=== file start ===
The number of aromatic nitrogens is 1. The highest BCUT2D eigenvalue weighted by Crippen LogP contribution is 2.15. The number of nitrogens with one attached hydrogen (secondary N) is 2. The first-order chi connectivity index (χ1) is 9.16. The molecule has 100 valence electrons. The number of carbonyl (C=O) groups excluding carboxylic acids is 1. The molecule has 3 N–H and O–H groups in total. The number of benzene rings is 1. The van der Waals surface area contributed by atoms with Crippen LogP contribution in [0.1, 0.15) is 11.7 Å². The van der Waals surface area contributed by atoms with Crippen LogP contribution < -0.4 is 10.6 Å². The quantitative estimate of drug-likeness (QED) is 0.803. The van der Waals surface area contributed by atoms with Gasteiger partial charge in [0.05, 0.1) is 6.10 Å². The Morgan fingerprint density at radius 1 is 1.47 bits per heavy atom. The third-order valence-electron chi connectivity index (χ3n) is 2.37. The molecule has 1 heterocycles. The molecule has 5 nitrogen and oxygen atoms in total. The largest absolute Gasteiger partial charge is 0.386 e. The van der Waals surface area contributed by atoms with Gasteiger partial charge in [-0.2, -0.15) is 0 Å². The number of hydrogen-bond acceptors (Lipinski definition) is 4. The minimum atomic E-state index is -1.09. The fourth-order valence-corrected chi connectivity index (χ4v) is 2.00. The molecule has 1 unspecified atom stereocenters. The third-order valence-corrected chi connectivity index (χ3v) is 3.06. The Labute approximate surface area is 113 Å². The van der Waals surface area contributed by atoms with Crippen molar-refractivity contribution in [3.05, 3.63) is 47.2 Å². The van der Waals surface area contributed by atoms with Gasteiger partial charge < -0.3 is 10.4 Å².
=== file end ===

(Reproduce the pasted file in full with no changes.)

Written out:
The number of aromatic nitrogens is 1. The highest BCUT2D eigenvalue weighted by Crippen LogP contribution is 2.15. The number of nitrogens with one attached hydrogen (secondary N) is 2. The first-order chi connectivity index (χ1) is 9.16. The molecule has 100 valence electrons. The number of carbonyl (C=O) groups excluding carboxylic acids is 1. The molecule has 3 N–H and O–H groups in total. The number of benzene rings is 1. The van der Waals surface area contributed by atoms with Crippen LogP contribution in [0.1, 0.15) is 11.7 Å². The van der Waals surface area contributed by atoms with Crippen LogP contribution < -0.4 is 10.6 Å². The quantitative estimate of drug-likeness (QED) is 0.803. The van der Waals surface area contributed by atoms with Gasteiger partial charge in [0.05, 0.1) is 6.10 Å². The Morgan fingerprint density at radius 1 is 1.47 bits per heavy atom. The third-order valence-electron chi connectivity index (χ3n) is 2.37. The molecule has 1 heterocycles. The molecule has 5 nitrogen and oxygen atoms in total. The largest absolute Gasteiger partial charge is 0.386 e. The van der Waals surface area contributed by atoms with Gasteiger partial charge in [-0.2, -0.15) is 0 Å². The number of hydrogen-bond acceptors (Lipinski definition) is 4. The minimum atomic E-state index is -1.09. The fourth-order valence-corrected chi connectivity index (χ4v) is 2.00. The molecule has 1 unspecified atom stereocenters. The third-order valence-corrected chi connectivity index (χ3v) is 3.06. The Labute approximate surface area is 113 Å². The van der Waals surface area contributed by atoms with Crippen molar-refractivity contribution in [3.05, 3.63) is 47.2 Å². The van der Waals surface area contributed by atoms with Gasteiger partial charge < -0.3 is 10.4 Å².